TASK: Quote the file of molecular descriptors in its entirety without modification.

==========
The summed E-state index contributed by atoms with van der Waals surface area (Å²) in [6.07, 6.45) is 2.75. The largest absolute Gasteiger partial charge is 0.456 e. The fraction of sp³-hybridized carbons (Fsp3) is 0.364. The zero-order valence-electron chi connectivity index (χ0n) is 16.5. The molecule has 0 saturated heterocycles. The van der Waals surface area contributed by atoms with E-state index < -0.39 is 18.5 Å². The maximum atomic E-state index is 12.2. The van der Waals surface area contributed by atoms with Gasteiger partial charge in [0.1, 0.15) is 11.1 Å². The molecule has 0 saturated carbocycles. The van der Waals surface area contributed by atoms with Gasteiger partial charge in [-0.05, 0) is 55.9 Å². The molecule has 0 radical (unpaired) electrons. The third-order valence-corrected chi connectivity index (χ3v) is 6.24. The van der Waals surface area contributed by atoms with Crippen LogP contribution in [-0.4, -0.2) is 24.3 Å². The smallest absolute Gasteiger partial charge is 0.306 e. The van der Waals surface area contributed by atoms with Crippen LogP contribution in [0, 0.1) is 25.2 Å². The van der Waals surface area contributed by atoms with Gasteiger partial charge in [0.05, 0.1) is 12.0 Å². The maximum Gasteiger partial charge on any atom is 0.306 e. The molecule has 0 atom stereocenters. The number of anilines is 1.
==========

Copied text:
The summed E-state index contributed by atoms with van der Waals surface area (Å²) in [6.07, 6.45) is 2.75. The largest absolute Gasteiger partial charge is 0.456 e. The fraction of sp³-hybridized carbons (Fsp3) is 0.364. The zero-order valence-electron chi connectivity index (χ0n) is 16.5. The molecule has 0 saturated heterocycles. The van der Waals surface area contributed by atoms with E-state index < -0.39 is 18.5 Å². The maximum atomic E-state index is 12.2. The van der Waals surface area contributed by atoms with Gasteiger partial charge in [0.1, 0.15) is 11.1 Å². The molecule has 0 saturated carbocycles. The van der Waals surface area contributed by atoms with Gasteiger partial charge in [-0.05, 0) is 55.9 Å². The molecule has 0 radical (unpaired) electrons. The third-order valence-corrected chi connectivity index (χ3v) is 6.24. The van der Waals surface area contributed by atoms with Crippen LogP contribution in [-0.4, -0.2) is 24.3 Å². The smallest absolute Gasteiger partial charge is 0.306 e. The van der Waals surface area contributed by atoms with Crippen LogP contribution in [0, 0.1) is 25.2 Å². The van der Waals surface area contributed by atoms with Gasteiger partial charge in [0.05, 0.1) is 12.0 Å². The maximum Gasteiger partial charge on any atom is 0.306 e. The molecule has 0 atom stereocenters. The number of anilines is 1.